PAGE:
The Game of Cards (Das Kartenspiel) by Adolf Schröder is a tightly wound suspense-novel about surviving the dangerous game of life, by one of German literature’s best-kept secrets.
The young student Markus Hauser accepts a job with Selma Bruhns, an elderly Jewish lady who was able to escape the Nazis and the Holocaust only at a terrible cost. When Markus arrives at her decaying, darkened house infested by numerous cats, what unfolds is a story of risky gambles, desperate decisions, and unbearable regret
The task that Selma gives Markus is almost sisyphean: he has to arrange thousands of letters in chronological order, so that they can be burnt in that same order. The content of these epistles tells the story of a young woman who emigrated to Brasil in 1939: she was one of two sisters, both in terrible danger, but only one of whom could obtain the single available passport out of the country … Now Selma is preparing for her death, and Markus has to help her. For six days he works conscientiously, all the while penetrating little by little into the past of this woman, who surrounds herself with her cats and her memories. On his last day, Selma proposes a bargain: a game of cards that will change his life forever.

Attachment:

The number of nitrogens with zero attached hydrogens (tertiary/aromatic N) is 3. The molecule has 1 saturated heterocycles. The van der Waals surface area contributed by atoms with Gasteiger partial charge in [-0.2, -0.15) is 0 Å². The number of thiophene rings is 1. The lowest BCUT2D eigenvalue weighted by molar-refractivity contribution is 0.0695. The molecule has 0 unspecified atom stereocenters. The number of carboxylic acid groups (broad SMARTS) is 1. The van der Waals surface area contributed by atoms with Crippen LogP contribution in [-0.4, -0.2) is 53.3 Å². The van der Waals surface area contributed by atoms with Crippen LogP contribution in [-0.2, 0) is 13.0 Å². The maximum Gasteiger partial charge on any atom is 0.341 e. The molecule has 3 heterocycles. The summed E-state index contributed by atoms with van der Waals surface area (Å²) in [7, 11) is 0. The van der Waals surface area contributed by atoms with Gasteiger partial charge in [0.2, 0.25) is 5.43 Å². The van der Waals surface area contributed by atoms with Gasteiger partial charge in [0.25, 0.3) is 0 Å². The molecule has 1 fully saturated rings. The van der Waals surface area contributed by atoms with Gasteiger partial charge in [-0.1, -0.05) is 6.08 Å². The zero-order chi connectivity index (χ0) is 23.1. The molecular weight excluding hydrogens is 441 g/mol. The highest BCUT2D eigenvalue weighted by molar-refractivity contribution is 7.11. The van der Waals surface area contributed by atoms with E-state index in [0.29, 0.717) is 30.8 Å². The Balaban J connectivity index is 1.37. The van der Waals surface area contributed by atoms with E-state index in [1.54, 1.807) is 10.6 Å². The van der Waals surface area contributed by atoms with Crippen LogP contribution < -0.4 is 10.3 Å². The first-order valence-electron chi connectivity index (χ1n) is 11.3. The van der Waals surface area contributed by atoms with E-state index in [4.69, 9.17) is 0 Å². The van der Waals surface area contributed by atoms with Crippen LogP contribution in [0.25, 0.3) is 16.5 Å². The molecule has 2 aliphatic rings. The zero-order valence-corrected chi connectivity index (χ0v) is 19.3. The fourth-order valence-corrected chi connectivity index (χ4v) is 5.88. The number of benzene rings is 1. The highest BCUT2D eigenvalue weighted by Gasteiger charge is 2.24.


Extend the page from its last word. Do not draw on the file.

Written in the style of a detective novel, The Game of Cards (Das Kartenspiel) pieces together the puzzle of life fractured by war, and plunges the reader, along with the characters, into a strange and troubling world.
Adolf Schröder (1938-2008) was born in Bremen. He wrote books for both children and adults, and was a playwright and as well as a scriptwriter, among other things for the hugely successful and long-running German television detective series Der Alte (The Old Man). Adolf Schröder wrote only one other novel, Der Fremde Junge (The Strange Boy). In 1963, he won the inaugural Kurt Magnus Prize for radio journalism, and in 1990 he was awarded the Hamburg Literary Prize. He lived in Hamburg, where he also worked as a taxi driver, until his death in 2008.